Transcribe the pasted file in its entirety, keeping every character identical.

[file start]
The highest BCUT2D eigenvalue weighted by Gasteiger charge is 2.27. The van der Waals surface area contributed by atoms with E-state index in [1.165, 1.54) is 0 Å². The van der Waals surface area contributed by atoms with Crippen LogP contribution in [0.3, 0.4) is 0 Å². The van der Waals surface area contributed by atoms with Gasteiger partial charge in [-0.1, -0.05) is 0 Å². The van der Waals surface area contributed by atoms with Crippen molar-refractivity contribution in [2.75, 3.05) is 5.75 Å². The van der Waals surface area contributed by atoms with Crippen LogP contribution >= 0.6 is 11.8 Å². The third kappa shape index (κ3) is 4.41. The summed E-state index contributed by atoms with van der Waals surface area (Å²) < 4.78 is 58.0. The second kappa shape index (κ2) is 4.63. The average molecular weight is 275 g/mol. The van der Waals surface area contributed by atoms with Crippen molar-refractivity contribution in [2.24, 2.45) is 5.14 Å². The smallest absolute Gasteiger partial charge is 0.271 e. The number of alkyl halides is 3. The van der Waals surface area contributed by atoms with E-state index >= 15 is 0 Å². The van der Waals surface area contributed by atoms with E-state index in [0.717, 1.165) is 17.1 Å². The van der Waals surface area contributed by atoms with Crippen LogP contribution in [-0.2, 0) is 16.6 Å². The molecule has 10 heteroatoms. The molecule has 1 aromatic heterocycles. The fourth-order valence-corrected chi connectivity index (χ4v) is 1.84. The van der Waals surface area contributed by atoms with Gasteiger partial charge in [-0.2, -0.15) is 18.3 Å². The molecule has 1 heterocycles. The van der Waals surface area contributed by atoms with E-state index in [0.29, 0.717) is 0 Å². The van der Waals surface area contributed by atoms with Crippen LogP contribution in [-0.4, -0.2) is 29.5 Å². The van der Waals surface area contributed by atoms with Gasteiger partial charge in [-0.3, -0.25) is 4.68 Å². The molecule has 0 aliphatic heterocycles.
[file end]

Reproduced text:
The highest BCUT2D eigenvalue weighted by Gasteiger charge is 2.27. The van der Waals surface area contributed by atoms with E-state index in [1.165, 1.54) is 0 Å². The van der Waals surface area contributed by atoms with Crippen LogP contribution in [0.3, 0.4) is 0 Å². The van der Waals surface area contributed by atoms with Gasteiger partial charge in [-0.1, -0.05) is 0 Å². The van der Waals surface area contributed by atoms with Crippen molar-refractivity contribution in [2.75, 3.05) is 5.75 Å². The van der Waals surface area contributed by atoms with Crippen LogP contribution >= 0.6 is 11.8 Å². The third kappa shape index (κ3) is 4.41. The summed E-state index contributed by atoms with van der Waals surface area (Å²) < 4.78 is 58.0. The second kappa shape index (κ2) is 4.63. The average molecular weight is 275 g/mol. The van der Waals surface area contributed by atoms with Crippen molar-refractivity contribution in [2.24, 2.45) is 5.14 Å². The smallest absolute Gasteiger partial charge is 0.271 e. The number of alkyl halides is 3. The van der Waals surface area contributed by atoms with E-state index >= 15 is 0 Å². The van der Waals surface area contributed by atoms with E-state index in [0.717, 1.165) is 17.1 Å². The van der Waals surface area contributed by atoms with Crippen LogP contribution in [-0.2, 0) is 16.6 Å². The molecule has 10 heteroatoms. The molecule has 1 aromatic heterocycles. The fourth-order valence-corrected chi connectivity index (χ4v) is 1.84. The van der Waals surface area contributed by atoms with Gasteiger partial charge in [-0.2, -0.15) is 18.3 Å². The molecule has 1 heterocycles. The van der Waals surface area contributed by atoms with E-state index in [0.29, 0.717) is 0 Å². The van der Waals surface area contributed by atoms with Crippen LogP contribution in [-0.4, -0.2) is 29.5 Å². The van der Waals surface area contributed by atoms with Gasteiger partial charge in [-0.3, -0.25) is 4.68 Å². The molecule has 0 aliphatic heterocycles.